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Leslie Jamison's Memoir of Addiction: "I'd always been enthralled by stories of wreckage," Leslie Jamison writes toward the opening of The Recovering: Intoxication and Its Aftermath, a memoir about Jamison's drinking career and ongoing recovery that doubles as a literary study of addiction. The book offers a pleasing corrective to the ideal of the drunken seer-poet, swilling gin in the hope that it might bring them one woozy step closer to the tragedy and poetry of life. It also proceeds with accessible lyricism and disarming frankness, a style that serves as an extension of the book's message that sobriety hardly means the end of poetry, of the clarifying intoxification of language.
Jamison's supporting characters include an august panel of dead literary geniuses known almost as much for their drinking as for their writing: people like John Berryman and Denis Johnson and Raymond Carver, whose ghosts enliven the drinking in the bars of Iowa City (where Jamison, at age 21, received a coveted spot at the famous Writers' Workshop). These Iowa ghosts recur in nearly every chapter, and at times the book can feel like a curiously closed circle, its emotional energy focused so closely on male writers associated with the Iowa Writers' Workshop. The miracle of the book is that most readers probably won't care about this insularity: Jamison's trips into these writers' archives are animated by her own intense need to understand how they recovered, or failed to, and then wrote, or didn't, and Jamison is sufficiently engaging that her urgency becomes ours. In the end, Jamison refuses to accept the freewheeling mythologies that so often accompany such writers; instead of romanticizing them, she conscripts them into a sort of chorus, alongside the voices of people whom Jamison bonds with at meetings of Alcoholics Anonymous—plus the archival testimony of patients and inmates at places like the famous Narco Farm in Kentucky.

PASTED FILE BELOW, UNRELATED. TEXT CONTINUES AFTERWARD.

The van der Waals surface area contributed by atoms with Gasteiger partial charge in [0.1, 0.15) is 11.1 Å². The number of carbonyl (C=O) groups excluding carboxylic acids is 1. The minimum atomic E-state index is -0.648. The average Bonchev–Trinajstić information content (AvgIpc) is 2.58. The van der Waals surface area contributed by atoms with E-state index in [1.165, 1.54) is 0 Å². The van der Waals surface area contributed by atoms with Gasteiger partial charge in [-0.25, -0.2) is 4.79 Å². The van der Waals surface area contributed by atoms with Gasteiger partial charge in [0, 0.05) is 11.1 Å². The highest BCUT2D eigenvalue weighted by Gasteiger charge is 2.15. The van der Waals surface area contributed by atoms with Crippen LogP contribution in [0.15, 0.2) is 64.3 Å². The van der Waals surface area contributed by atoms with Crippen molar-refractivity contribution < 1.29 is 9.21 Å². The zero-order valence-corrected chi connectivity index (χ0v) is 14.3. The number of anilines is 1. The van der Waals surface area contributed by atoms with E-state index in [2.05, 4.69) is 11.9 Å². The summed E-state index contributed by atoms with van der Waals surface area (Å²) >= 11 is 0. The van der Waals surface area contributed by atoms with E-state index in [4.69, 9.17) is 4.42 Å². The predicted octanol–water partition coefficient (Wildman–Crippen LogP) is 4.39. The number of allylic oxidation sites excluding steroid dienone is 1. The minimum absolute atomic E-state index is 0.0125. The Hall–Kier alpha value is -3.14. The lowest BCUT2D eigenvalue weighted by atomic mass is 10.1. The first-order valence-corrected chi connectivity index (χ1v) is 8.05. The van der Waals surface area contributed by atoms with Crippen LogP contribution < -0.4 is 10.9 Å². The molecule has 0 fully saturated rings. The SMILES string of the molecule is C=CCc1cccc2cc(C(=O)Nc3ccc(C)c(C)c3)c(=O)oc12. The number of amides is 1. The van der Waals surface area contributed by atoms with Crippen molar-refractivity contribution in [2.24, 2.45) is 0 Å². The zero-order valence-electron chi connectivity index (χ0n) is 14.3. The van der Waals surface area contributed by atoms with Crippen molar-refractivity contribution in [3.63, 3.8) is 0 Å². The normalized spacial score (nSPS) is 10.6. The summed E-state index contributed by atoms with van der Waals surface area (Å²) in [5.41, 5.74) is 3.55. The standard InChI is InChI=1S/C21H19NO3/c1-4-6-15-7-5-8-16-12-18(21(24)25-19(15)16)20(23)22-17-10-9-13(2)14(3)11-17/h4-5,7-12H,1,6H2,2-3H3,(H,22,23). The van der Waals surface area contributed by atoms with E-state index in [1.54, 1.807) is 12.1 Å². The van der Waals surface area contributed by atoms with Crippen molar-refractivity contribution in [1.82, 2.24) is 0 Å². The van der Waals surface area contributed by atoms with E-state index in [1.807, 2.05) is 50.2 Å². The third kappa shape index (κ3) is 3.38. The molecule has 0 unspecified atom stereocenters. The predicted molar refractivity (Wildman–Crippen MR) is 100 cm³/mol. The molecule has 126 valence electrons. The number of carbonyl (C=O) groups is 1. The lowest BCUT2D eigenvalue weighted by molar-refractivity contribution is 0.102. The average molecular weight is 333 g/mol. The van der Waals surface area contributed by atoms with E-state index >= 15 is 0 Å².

Throughout, Jamison is zippy in her alternating delivery of meditation and confession, such that the book begins to feel shorter than its 500-plus pages would suggest. Indeed, the length feels almost like part of the point: Jamison speaks of having approached David Foster Wallace's sprawling novel Infinite Jest with understandable skepticism, before discovering that it was exactly the book she needed at a crucial phase of her recovery. There's even the hovering suggestion that Infinite Jest actually prevented a relapse. The generous heft of The Recovering offers a similar sort of lifeline to the people in its title: Come, tell me your story, and I'll tell you mine.